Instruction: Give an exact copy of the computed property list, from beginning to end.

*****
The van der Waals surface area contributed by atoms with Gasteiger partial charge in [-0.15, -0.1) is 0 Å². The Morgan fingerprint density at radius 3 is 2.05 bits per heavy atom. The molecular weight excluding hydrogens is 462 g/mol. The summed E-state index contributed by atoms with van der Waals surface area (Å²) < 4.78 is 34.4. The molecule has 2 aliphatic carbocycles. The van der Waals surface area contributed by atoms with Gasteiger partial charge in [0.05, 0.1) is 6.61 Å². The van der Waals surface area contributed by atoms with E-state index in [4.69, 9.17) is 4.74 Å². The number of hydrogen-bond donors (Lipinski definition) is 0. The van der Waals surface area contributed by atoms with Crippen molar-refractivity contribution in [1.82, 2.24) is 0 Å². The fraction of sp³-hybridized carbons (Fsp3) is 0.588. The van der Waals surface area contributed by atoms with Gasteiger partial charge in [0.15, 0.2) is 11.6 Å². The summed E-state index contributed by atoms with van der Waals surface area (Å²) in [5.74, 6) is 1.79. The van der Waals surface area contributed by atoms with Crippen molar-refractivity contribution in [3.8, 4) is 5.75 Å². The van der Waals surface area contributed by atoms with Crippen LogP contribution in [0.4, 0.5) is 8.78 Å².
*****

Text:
The van der Waals surface area contributed by atoms with Gasteiger partial charge in [-0.15, -0.1) is 0 Å². The Morgan fingerprint density at radius 3 is 2.05 bits per heavy atom. The molecular weight excluding hydrogens is 462 g/mol. The summed E-state index contributed by atoms with van der Waals surface area (Å²) < 4.78 is 34.4. The molecule has 2 aliphatic carbocycles. The van der Waals surface area contributed by atoms with Gasteiger partial charge in [0.05, 0.1) is 6.61 Å². The van der Waals surface area contributed by atoms with E-state index in [4.69, 9.17) is 4.74 Å². The number of hydrogen-bond donors (Lipinski definition) is 0. The van der Waals surface area contributed by atoms with Crippen molar-refractivity contribution in [1.82, 2.24) is 0 Å². The fraction of sp³-hybridized carbons (Fsp3) is 0.588. The van der Waals surface area contributed by atoms with Gasteiger partial charge in [0.15, 0.2) is 11.6 Å². The summed E-state index contributed by atoms with van der Waals surface area (Å²) in [5.74, 6) is 1.79. The van der Waals surface area contributed by atoms with Crippen molar-refractivity contribution in [3.8, 4) is 5.75 Å². The van der Waals surface area contributed by atoms with Crippen LogP contribution in [0.4, 0.5) is 8.78 Å².